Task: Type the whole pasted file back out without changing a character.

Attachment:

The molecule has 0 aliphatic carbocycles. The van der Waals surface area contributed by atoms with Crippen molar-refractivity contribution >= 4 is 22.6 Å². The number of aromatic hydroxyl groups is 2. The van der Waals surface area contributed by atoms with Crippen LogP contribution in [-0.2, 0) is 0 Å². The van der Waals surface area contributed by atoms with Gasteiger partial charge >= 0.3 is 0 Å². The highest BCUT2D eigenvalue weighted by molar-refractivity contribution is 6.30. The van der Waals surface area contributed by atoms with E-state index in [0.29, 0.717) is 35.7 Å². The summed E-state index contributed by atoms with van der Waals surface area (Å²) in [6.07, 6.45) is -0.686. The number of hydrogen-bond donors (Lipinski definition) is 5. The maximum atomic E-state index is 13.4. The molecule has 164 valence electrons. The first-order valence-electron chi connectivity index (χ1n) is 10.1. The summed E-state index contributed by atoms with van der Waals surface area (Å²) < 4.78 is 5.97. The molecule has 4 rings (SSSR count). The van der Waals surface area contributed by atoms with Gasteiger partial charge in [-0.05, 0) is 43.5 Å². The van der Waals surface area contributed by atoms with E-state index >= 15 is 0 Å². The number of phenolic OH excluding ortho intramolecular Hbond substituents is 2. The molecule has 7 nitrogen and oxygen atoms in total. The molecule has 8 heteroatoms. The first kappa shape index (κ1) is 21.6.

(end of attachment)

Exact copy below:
The molecule has 0 aliphatic carbocycles. The van der Waals surface area contributed by atoms with Crippen molar-refractivity contribution >= 4 is 22.6 Å². The number of aromatic hydroxyl groups is 2. The van der Waals surface area contributed by atoms with Crippen LogP contribution in [-0.2, 0) is 0 Å². The van der Waals surface area contributed by atoms with Gasteiger partial charge >= 0.3 is 0 Å². The highest BCUT2D eigenvalue weighted by molar-refractivity contribution is 6.30. The van der Waals surface area contributed by atoms with E-state index in [0.29, 0.717) is 35.7 Å². The summed E-state index contributed by atoms with van der Waals surface area (Å²) in [6.07, 6.45) is -0.686. The number of hydrogen-bond donors (Lipinski definition) is 5. The maximum atomic E-state index is 13.4. The molecule has 164 valence electrons. The first-order valence-electron chi connectivity index (χ1n) is 10.1. The summed E-state index contributed by atoms with van der Waals surface area (Å²) < 4.78 is 5.97. The molecule has 4 rings (SSSR count). The van der Waals surface area contributed by atoms with Gasteiger partial charge in [-0.05, 0) is 43.5 Å². The van der Waals surface area contributed by atoms with E-state index >= 15 is 0 Å². The number of phenolic OH excluding ortho intramolecular Hbond substituents is 2. The molecule has 7 nitrogen and oxygen atoms in total. The molecule has 8 heteroatoms. The first kappa shape index (κ1) is 21.6.